I was born on Friday 28th July.
Just after my 18th birthday, on Friday 11th October, I tried to kill myself because of a girl. I have blogged about it before.
Obviously I failed and after I got out of hospital – as was not uncommon then – it was suggested I should go into a mental asylum. It was at Goodmayes, Ilford, in East London.
On Saturday 19th October, I wrote to a friend in Wales about it:
I never was any good at chemistry in school – I think I once managed to come next-to-bottom instead of bottom. I got out of King George’s Hospital on Wednesday afternoon. My underpants and one black sock had disappeared mysteriously while I was in there.
On Wednesday evening, I went in voluntarily to Goodmayes Hospital (the nuthouse) because I knew I wanted a rest and they thought I wanted help.
I was only there for one day because, on Thursday evening, I discharged myself, much to the annoyance of a point-nosed grey-haired man – a charge nurse – slightly balding, who filled in all sorts of forms and kept muttering about the extra work.
There was a secretary to the point-nosed grey-haired charge nurse – tall, thin and always reading intently – who laughed nervously at anything. He laughed loudly and shrilly. A really shrill laugh. He seemed like a patient, but he was one of the staff. The difference between the staff and the patients was that the patients walked slower.
Anyway, this charge nurse bloke was giving me what sounded like a prepared and rehearsed lecture on how I should not discharge myself and, at the same time, he was rolling a cigarette, looking down at it while he rolled it.
“You’re not reading it from the cigarette paper, are you?” I asked.
“Now why do you say that?”
“Well, it could be…”
I think that was why he was not too keen on letting me out.
He thought I might be seeing little green point-capped and grinning goblins crawling out of cracks in the walls.
When I had arrived at Goodmayes Hospital on Wednesday night, I had been very depressed. Very in the pits. They gave me a pill which gave me a surge into emotional elation. I did not really want to be elated but I had no choice. It was like a rocket taking off inside my body after I took the pill. Phwoeeeeeeehhh! Mindless happiness. I had trouble getting to sleep so they gave me two sleeping pills. The difference between the staff and the patients was that the patients walked slower.
The next morning, a doctor interviewed me at his desk in his room.
“You seem to explain it very well,” he told me. “I am talking to some students tomorrow. You can come and talk about your feelings to them so they can understand how someone like you thinks.”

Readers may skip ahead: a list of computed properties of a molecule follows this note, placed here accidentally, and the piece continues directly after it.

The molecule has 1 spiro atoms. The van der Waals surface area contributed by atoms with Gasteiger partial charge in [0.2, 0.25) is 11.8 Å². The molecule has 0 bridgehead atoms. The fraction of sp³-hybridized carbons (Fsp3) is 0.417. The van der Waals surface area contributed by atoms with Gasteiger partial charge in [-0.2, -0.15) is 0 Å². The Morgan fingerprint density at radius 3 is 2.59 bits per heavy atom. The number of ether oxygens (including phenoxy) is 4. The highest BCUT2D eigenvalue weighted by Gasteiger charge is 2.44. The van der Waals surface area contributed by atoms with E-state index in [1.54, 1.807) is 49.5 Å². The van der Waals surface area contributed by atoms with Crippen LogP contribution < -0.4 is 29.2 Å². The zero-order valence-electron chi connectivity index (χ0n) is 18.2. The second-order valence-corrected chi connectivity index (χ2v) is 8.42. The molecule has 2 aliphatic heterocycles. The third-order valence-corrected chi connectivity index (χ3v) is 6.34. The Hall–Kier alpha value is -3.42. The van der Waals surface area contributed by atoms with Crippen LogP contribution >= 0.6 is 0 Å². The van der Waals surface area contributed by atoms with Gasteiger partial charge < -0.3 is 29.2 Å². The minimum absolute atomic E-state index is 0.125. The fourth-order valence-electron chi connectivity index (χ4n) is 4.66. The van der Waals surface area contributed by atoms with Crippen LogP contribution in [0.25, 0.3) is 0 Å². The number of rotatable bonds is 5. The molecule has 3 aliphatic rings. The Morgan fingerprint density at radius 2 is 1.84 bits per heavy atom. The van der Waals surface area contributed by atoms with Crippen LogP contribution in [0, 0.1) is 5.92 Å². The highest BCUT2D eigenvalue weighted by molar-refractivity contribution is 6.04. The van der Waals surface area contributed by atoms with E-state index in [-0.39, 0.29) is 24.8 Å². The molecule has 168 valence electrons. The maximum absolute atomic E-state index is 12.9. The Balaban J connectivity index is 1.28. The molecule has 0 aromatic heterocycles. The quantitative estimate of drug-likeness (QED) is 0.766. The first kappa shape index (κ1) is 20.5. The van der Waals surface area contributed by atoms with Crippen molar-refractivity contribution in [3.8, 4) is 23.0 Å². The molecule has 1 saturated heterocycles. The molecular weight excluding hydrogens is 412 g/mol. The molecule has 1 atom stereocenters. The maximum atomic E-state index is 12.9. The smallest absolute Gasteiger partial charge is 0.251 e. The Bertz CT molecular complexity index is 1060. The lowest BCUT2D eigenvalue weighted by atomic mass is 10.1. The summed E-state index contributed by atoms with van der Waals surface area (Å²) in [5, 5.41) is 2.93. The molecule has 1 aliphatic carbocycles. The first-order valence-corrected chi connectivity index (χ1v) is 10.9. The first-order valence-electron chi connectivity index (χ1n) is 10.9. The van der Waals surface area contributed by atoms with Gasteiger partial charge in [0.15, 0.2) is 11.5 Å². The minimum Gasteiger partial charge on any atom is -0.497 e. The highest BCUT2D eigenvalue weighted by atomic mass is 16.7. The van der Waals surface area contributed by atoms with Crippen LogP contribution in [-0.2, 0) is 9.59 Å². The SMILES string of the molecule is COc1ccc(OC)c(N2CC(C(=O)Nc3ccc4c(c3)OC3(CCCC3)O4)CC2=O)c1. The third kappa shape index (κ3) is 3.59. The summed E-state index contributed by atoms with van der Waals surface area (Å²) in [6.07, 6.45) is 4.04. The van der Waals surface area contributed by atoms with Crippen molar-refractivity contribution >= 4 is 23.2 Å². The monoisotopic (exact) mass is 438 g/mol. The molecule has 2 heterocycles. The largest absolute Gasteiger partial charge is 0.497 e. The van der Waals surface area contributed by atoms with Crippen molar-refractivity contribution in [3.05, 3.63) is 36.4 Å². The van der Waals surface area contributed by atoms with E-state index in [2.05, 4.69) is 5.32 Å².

The last thing I wanted to do was to talk to a room full of students like some academic lecturer. I wanted a rest. I did not want an audience. I wanted to be away from people. I realised they were not going to let me alone. I wanted a rest and they thought I wanted help.
I was in a ward with about ten people.
There was a queer bloke with glasses and smiling, intent eyes who had not had a shave that day. He kept going on about masturbation and had I ever let anyone do it to me and how good it would be. He was one of the nurses. He had started as a nurse in Goodmayes Hospital seven years ago, then left and been a clerk and a book-keeper and all sorts of things but then he came back.
“I came back to take care of people like you,” he told me.
When he heard I was discharging myself, he looked me deep in my eyes and told me:
“You’ll be back. People always come back. They think they won’t. But they come back.”
Also in the ward, there was an Irishman who read books about three inches from his nose and held them tightly with both hands and never looked at anyone, avoiding any eye contact with anyone else.
Then there was the hairy man with a torn pyjama jacket who lived in a triangular padded room at the back of the ward. They let him out for meals. He walked oddly, like he was doing it in slow motion. He would say: “Charles the First said it would happen,” and “Charles the First said he would never indulge it. He said he would never indulge it,” and “Harold Wilson Harold Wilson Harold Wilson Harold Wilson.”
And then there was the 20 year-old boy in the wheelchair who said he had a jaw disease.
“I’m in here because I have a jaw disease,” he told me.
He looked backward but I don’t think he was.
He kept talking about how he used to go mountain climbing and bog exploring.
“I used to like to go to quiet places and old ruins where I was completely alone,” he told me. “When I was outside. Before I came in here.”
He told me how he wanted to go camping and hiking. How told me how he threw cups and plates and bottles up in the air and liked to see things destroyed.
“I like to see things destroyed,” he told me.
He did nothing but cut out pictures of the athlete Lillian Board.
He was making a large Olympic chart backed by hardboard, covered with pictures of Lillian Board.
When I told him I was leaving that night, his eyes were like the sea without waves. He told me his girlfriend Evie, who used to live in Chingford, could not visit him very often.
“She has gone to live in Exeter,” he told me.
I gave him my address. I told him to write to me and promised to visit him.
When I left, the queer bloke with glasses and smiling, intent eyes was telling him about an isolated shed in the gardens outside the ward.
“You will be in here for a long time,” the bloke with glasses and smiling, intent eyes was saying to the 20 year-old boy looking up at him from the wheelchair, “And I will be in here too.”
After I got out, I never wrote to the boy in the wheelchair. He never wrote to me. Other things happened.
Two years later, the athlete Lillian Board died of bowel cancer, 13 days after her birthday. She was 22.